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Singaporean academic and former diplomat Kishore Mahbubani speaks to China Daily in the lobby of the Nuo Hotel after addressing the Third Understanding China Conference in December in Beijing. [Photo by Wang Zhuangfei/China Daily]

A leading Asian intellectual says the world is transforming in ways not fully understood by the West, Andrew Moody reports.

Kishore Mahbubani believes the West is in denial about how the world is changing around it. The 70-year-old, who is one of Asia's leading public intellectuals, says it has yet to adjust to the emergence of China as the world's second-largest economy and the rise of other countries such as India. "Three of the top four economies in the world are now Asian. The West therefore ought to understand that this is not a world it can dominate anymore," he says.

"It needs to ask itself the question as to what practical and pragmatic changes it needs to make to get used to this world, but it is not doing that."

Mahbubani, who was in Beijing for a speaking event, has just published a new book, Has the West Lost It? A Provocation.

The Singaporean academic and former diplomat insists, however, that he is not on a mission to belittle the West's contribution to civilization and the advancement of humankind.

"We are living in a time where this great Western project to improve the human condition has succeeded. The West should be celebrating and saying, 'Hooray! We did it!' but it is instead clearly depressed."

This sense of gloom is purveyed by CNN and other Western media outlets, according to Mahbubani, when they focus on such issues as the economic hardship of the US Rust Belt or Brexit when most of the world is experiencing an unprecedented rise in living standards.

"You would think that this was a depressing period in history, but most people in the West are shocked to discover that the last 30 years have been the best for human history since history began. In 1950-two years after I was born-75 percent of the world's population, including me, were living in extreme poverty."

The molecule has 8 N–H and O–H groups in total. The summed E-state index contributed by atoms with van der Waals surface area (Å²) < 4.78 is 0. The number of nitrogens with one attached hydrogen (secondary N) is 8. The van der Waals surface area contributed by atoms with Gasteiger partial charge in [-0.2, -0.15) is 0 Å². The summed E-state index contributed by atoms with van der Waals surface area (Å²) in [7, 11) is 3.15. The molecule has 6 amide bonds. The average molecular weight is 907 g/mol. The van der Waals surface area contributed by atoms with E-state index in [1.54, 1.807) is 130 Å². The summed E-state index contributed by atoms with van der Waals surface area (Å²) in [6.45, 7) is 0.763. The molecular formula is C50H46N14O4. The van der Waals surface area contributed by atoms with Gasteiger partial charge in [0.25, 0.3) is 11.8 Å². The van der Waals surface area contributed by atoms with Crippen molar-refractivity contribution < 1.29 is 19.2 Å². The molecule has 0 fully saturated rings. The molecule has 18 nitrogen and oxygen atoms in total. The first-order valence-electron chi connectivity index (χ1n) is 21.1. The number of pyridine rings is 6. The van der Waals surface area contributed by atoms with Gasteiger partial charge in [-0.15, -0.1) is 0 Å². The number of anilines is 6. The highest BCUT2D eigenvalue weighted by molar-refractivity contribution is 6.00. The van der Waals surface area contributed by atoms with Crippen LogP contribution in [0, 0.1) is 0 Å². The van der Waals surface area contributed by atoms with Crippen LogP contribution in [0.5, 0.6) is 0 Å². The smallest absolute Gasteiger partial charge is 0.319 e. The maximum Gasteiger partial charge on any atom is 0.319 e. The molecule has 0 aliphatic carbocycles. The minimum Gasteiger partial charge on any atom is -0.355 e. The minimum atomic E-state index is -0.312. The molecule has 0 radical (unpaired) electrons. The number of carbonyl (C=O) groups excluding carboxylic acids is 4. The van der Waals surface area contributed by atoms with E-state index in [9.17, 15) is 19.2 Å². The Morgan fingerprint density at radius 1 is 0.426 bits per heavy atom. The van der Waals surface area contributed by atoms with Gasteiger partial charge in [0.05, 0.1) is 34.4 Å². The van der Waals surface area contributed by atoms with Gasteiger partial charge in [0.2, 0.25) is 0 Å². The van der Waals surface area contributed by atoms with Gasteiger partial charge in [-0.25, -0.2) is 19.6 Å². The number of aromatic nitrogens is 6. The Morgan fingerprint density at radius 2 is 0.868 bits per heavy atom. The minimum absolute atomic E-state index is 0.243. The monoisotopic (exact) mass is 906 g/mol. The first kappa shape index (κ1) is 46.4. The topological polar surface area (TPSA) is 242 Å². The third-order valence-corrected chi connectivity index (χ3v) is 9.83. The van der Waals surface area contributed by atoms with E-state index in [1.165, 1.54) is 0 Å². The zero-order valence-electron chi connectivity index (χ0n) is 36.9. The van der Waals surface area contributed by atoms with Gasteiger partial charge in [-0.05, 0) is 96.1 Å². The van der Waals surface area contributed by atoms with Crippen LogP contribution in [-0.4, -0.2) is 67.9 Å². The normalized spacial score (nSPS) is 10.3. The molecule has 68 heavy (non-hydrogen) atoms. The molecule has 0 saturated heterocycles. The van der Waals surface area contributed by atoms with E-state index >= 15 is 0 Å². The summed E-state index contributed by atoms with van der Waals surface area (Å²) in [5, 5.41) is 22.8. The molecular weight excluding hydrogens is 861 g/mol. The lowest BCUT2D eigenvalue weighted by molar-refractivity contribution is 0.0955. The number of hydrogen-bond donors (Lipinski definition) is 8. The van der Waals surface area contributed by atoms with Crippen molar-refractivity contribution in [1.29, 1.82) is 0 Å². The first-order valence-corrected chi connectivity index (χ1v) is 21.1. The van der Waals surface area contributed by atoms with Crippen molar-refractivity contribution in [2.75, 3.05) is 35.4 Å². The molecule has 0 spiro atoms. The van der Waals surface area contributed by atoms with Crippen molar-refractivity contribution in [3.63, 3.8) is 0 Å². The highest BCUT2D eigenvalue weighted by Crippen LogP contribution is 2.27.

Mahbubani says it is impossible to ignore the contribution of Deng Xiaoping's reform and opening-up initiative, which has delivered 800 million out of poverty and whose 40th anniversary was marked last year.

"Deng Xiaoping will go down as the greatest leader of the 20th century, even greater than Churchill or anybody, because he picked his country up at a painful and even tormented time after the 'cultural revolution' (1966-76) and turned it around. He carries out the largest and most revolutionary transformation of China and opens it up to the world," he says.

Mahbubani, who was speaking in the lobby of the Nuo Hotel in central Beijing after addressing the Third Understanding China Conference, co-hosted by the Berggruen Institute's 21st Century Council from Dec 16 to 18, says the takeoff of China and other Asian countries was at a time when the West was experiencing a moment of "absolute hubris".

This, according to Mahbubani, was when the Soviet Union collapsed in 1990 and Francis Fukuyama, the US political scientist, wrote The End of History and the Last Man, arguing that Western liberal democracy had prevailed for all time.

"The assumption was that the West could keep going on autopilot, but it was precisely the wrong time for it to turn on that mechanism because it was when Asia began waking up in a serious way," he says.

"It was a time for the West to do a strategic U-turn and give up on the idea that it can keep dominating the world and intervening in so many conflicts, but it did the opposite. Francis is a wonderful person, but his book did a lot of brain damage to the West."

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